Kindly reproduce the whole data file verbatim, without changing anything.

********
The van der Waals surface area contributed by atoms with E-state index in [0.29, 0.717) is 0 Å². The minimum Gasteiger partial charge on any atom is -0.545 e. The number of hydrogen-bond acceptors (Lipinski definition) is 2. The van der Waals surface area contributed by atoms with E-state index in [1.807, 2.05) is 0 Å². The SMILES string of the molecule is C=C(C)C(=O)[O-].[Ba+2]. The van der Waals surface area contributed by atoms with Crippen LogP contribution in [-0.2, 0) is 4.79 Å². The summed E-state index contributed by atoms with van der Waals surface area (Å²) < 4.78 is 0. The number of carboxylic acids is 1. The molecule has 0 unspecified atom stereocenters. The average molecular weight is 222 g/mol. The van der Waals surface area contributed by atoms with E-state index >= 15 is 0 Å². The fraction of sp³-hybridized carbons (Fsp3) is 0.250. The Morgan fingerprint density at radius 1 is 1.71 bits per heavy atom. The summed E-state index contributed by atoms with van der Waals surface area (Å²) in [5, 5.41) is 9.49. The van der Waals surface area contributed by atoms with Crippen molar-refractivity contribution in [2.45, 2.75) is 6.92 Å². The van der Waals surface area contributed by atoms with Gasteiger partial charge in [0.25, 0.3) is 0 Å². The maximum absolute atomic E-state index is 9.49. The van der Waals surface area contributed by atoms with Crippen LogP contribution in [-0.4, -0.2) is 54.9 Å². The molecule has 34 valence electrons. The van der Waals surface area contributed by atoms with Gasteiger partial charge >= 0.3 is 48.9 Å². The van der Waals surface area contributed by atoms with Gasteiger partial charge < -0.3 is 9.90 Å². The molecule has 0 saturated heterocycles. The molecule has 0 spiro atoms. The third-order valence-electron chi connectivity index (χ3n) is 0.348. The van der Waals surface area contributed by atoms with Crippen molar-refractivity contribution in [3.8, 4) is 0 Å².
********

The van der Waals surface area contributed by atoms with E-state index in [0.29, 0.717) is 0 Å². The minimum Gasteiger partial charge on any atom is -0.545 e. The number of hydrogen-bond acceptors (Lipinski definition) is 2. The van der Waals surface area contributed by atoms with E-state index in [1.807, 2.05) is 0 Å². The SMILES string of the molecule is C=C(C)C(=O)[O-].[Ba+2]. The van der Waals surface area contributed by atoms with Crippen LogP contribution in [-0.2, 0) is 4.79 Å². The summed E-state index contributed by atoms with van der Waals surface area (Å²) < 4.78 is 0. The number of carboxylic acids is 1. The molecule has 0 unspecified atom stereocenters. The average molecular weight is 222 g/mol. The van der Waals surface area contributed by atoms with E-state index >= 15 is 0 Å². The fraction of sp³-hybridized carbons (Fsp3) is 0.250. The Morgan fingerprint density at radius 1 is 1.71 bits per heavy atom. The summed E-state index contributed by atoms with van der Waals surface area (Å²) in [5, 5.41) is 9.49. The van der Waals surface area contributed by atoms with Crippen molar-refractivity contribution in [2.45, 2.75) is 6.92 Å². The van der Waals surface area contributed by atoms with Gasteiger partial charge in [0.25, 0.3) is 0 Å². The maximum absolute atomic E-state index is 9.49. The van der Waals surface area contributed by atoms with Crippen LogP contribution in [-0.4, -0.2) is 54.9 Å². The molecule has 34 valence electrons. The van der Waals surface area contributed by atoms with Gasteiger partial charge >= 0.3 is 48.9 Å². The van der Waals surface area contributed by atoms with Gasteiger partial charge < -0.3 is 9.90 Å². The molecule has 0 saturated heterocycles. The molecule has 0 spiro atoms. The third-order valence-electron chi connectivity index (χ3n) is 0.348. The van der Waals surface area contributed by atoms with Crippen molar-refractivity contribution in [3.8, 4) is 0 Å².